Razor Pages and MVC views with nullable models
We continue with the next improvement brought by Microsoft. This time they have focused on improving the user experience of the checks and for this, they have implemented the nullable view for the checks that are made of null state of any ASP.NET Core application. In this case this is the example that Microsoft provides us:
Unfortunately there are no further examples or use cases for this new feature. Hopefully Microsoft will continue to release new features and talk more about the ones already revealed.
Validate errors with JSON property names
Thanks to this new ASP.NET feature you will be able to manually configure with “SystemTextJsonValidationMetadataProvider” the validation to use the JSON property names.
Previously as the names of the properties that a model has, commonly were implementation details, managing them from a single page application was difficult.
If you want to know more about this feature, I recommend you, as always, to consult the original source: Use JSON property names in validation errors
Injection services in Blazor
Injecting services into Blazor? attributes Yes, thanks to this improvement you will be able to inject almost any type of service into custom validation attributes. To do so, the ValidationContext will be configured by Blazor to be used as a service provider.
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Node.js 18.0 is released by the Node.js community. The most wonderful news is that in October 2022, this version will be elevated to long-term support (LTS). The codename for the release will be ‘Hydrogen’ once it is promoted to long-term support. Support for Node.js 18 will last until April 2025.
Okay now, let’s see What’s New?
The most exciting news is that version 18 will finally provide native fetch functionality in Node.js. For the longest time, Node did not contain support for fetch, which is a highly standard API on the web for conducting HTTP requests or any other type of network request, and Node did not support it by default. If you wanted to make an HTTP request, you had to either use third-party tools or write the request from scratch. The implementation comes from undici and is inspired by node-fetch which was originally based upon undici-fetch. The implementation strives to be as close to spec-compliant as possible, but some aspects would require a browser environment and are thus omitted.
The API will remain experimental until further test coverage is introduced and the contributors have verified that the API implements as much of the requirements as is practicable.
Undici Library in Node.js:
If you look at this issue closely, you can see that Node utilised or primarily ported a library called Undici. What exactly is this library? It’s officially produced by the Node team, however it’s really an HTTP 1.1 full-fledged client written entirely in Node JS.
Experimental test runner:
import test from ‘node:test’;
This module is only available under the node: scheme. __Node Document
Node.js 18 features a test runner that is still in development.It is not meant to replace full-featured alternatives such as Jest or Mocha, but it does provide a quick and straightforward way to execute a test suite without any additional dependencies.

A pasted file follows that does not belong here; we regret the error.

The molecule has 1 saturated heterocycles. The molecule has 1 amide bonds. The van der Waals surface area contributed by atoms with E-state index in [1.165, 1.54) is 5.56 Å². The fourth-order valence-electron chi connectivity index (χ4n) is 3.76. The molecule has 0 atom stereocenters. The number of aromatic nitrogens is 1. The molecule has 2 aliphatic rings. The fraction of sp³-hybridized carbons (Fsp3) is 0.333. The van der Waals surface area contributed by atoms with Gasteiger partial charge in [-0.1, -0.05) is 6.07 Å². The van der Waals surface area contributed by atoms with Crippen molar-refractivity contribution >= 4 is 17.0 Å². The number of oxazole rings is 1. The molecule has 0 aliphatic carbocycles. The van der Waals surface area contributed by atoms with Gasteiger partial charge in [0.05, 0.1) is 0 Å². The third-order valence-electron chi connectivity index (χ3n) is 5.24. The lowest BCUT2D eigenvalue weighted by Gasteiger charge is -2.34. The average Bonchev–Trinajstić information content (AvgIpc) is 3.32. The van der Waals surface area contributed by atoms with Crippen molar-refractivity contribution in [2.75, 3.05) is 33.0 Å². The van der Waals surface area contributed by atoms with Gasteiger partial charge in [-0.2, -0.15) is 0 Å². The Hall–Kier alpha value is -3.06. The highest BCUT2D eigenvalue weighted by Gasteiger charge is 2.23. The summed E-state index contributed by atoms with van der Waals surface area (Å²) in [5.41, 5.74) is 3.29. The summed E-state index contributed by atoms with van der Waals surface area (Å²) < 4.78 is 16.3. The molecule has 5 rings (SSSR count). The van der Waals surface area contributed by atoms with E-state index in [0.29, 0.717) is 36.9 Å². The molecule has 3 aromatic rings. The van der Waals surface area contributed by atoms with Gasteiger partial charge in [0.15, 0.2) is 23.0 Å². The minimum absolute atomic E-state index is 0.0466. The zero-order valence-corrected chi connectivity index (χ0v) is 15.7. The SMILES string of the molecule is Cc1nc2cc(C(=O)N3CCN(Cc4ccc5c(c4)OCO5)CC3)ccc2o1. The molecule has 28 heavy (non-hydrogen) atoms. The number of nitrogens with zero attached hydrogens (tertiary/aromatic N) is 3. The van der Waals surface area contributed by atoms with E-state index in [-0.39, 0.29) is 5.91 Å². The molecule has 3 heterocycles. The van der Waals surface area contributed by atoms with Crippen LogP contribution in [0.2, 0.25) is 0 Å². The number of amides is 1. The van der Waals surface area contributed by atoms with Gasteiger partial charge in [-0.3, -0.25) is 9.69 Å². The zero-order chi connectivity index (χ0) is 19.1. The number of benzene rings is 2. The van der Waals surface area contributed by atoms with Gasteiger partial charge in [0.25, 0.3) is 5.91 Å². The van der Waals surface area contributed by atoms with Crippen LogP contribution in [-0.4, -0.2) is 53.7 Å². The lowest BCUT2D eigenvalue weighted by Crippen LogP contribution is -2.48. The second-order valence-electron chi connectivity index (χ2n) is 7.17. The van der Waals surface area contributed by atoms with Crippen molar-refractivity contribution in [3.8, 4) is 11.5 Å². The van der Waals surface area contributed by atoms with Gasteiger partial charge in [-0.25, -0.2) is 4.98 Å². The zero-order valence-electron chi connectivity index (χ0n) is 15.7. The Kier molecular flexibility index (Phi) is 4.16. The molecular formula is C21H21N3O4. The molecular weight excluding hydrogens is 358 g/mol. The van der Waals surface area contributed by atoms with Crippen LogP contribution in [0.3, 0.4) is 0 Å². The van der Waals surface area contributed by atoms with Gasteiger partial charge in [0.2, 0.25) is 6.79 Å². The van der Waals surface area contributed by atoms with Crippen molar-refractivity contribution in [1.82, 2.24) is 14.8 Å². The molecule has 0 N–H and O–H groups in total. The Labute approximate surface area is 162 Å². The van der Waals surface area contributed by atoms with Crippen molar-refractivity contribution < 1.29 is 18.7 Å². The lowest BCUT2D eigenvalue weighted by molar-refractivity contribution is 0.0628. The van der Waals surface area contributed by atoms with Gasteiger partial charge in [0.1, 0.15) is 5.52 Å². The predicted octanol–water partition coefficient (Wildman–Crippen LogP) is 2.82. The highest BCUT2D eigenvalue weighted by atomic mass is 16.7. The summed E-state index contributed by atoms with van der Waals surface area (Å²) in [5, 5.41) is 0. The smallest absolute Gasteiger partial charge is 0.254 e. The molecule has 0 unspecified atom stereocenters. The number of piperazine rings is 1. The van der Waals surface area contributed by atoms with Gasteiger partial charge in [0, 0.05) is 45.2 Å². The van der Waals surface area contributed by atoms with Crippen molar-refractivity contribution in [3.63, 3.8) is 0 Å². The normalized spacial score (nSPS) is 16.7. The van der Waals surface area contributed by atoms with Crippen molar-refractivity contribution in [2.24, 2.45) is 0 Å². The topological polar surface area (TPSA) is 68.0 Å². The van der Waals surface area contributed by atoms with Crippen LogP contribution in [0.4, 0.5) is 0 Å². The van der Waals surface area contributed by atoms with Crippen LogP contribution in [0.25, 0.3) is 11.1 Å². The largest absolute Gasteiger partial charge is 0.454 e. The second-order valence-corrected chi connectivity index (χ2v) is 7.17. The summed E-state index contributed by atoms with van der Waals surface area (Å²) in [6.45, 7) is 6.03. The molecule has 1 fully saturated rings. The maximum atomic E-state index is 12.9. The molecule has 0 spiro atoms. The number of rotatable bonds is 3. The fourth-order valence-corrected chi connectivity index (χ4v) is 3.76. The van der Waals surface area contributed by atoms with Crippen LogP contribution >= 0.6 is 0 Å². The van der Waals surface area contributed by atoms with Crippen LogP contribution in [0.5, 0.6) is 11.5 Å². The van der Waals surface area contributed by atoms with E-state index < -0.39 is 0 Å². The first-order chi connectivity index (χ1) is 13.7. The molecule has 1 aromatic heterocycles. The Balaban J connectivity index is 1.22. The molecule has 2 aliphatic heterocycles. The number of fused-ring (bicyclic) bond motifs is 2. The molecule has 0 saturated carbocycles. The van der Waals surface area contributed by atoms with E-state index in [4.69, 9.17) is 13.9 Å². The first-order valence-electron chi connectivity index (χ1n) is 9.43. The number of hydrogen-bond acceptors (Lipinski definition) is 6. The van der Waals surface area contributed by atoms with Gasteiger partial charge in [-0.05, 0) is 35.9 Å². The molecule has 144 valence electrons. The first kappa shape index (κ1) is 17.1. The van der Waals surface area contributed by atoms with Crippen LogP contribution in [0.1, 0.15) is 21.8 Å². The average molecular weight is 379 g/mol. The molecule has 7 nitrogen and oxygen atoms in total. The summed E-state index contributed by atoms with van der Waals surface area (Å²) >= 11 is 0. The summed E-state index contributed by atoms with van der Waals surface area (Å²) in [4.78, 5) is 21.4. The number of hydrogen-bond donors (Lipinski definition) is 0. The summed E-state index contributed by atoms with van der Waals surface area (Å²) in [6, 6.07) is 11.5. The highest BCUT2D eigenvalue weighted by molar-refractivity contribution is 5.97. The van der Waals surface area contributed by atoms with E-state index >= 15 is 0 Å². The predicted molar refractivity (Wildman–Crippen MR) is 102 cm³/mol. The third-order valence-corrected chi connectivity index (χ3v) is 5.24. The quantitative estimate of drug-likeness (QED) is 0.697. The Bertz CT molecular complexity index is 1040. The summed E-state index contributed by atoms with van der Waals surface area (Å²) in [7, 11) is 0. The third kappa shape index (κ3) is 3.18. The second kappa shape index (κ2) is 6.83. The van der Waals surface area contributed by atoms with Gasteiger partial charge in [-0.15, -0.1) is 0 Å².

It provides TAP output, which is extensively used, and makes the output easier to consume.
More information may be found in the community blog post and the Node.js API docs
Community blog post
Note: The test runner module is only available using the node: prefix. The node: prefix denotes the loading of a core module. Omitting the prefix and importing ‘test’ would attempt to load a userland module. __Node Documents
As with other major releases, this one upgrades the minimum supported levels for systems and tooling needed to create Node.js. Node.js includes pre-built binaries for a variety of platforms. The minimum toolchains for each major release are evaluated and raised if needed.
- Red Hat Enterprise Linux (RHEL) 8 now builds prebuilt binaries for Linux which are compatible with Linux distributions based on glibc 2.28 or later, such as Debian 10, RHEL 8, and Ubuntu 20.04.
- MacOS 10.15 or later is now required for prebuilt binaries.
- For AIX the minimum supported architecture has been raised from Power 7 to Power 8.
Due to issues with creating the V8 dependencies in Node.js, prebuilt binaries for 32-bit Windows will not be accessible at first. With a future V8 upgrade, we hope to restore 32-bit Windows binaries for Node.js 18.
According to Node.js BUILDING.md file
Supported platforms is current as of the branch/release to which it belongs
Node.js relies on V8 and libuv. We adopt a subset of their supported platforms.
There are three support tiers:
- Tier 1: These platforms represent the majority of Node.js users. The Node.js Build Working Group maintains infrastructure for full test coverage. Test failures on tier 1 platforms will block releases.
- Tier 2: These platforms represent smaller segments of the Node.js user base. The Node.js Build Working Group maintains infrastructure for full test coverage. Test failures on tier 2 platforms will block releases. Infrastructure issues may delay the release of binaries for these platforms.
- Experimental: May not compile or test suite may not pass. The core team does not create releases for these platforms. Test failures on experimental platforms do not block releases. Contributions to improve support for these platforms are welcome.
V8 version 10.1
The V8 engine has been updated to version 10.1 as part of Chromium 101. The following new features are added in Node.js 17.9.0 over the previous version:
findLast() & findLastIndex():
With the findLast() and findLastIndex() methods, This use case is easily and ergonomically solved.They perform identically to their find() and findIndex() equivalents, with the exception that they begin their search at the end of the Array or TypedArray.
- Improvements to the Intl.Locale API.
- The Intl.supportedValuesOf function.
- Improved performance of class fields and private class methods (the initialization of them is now as fast as ordinary property stores).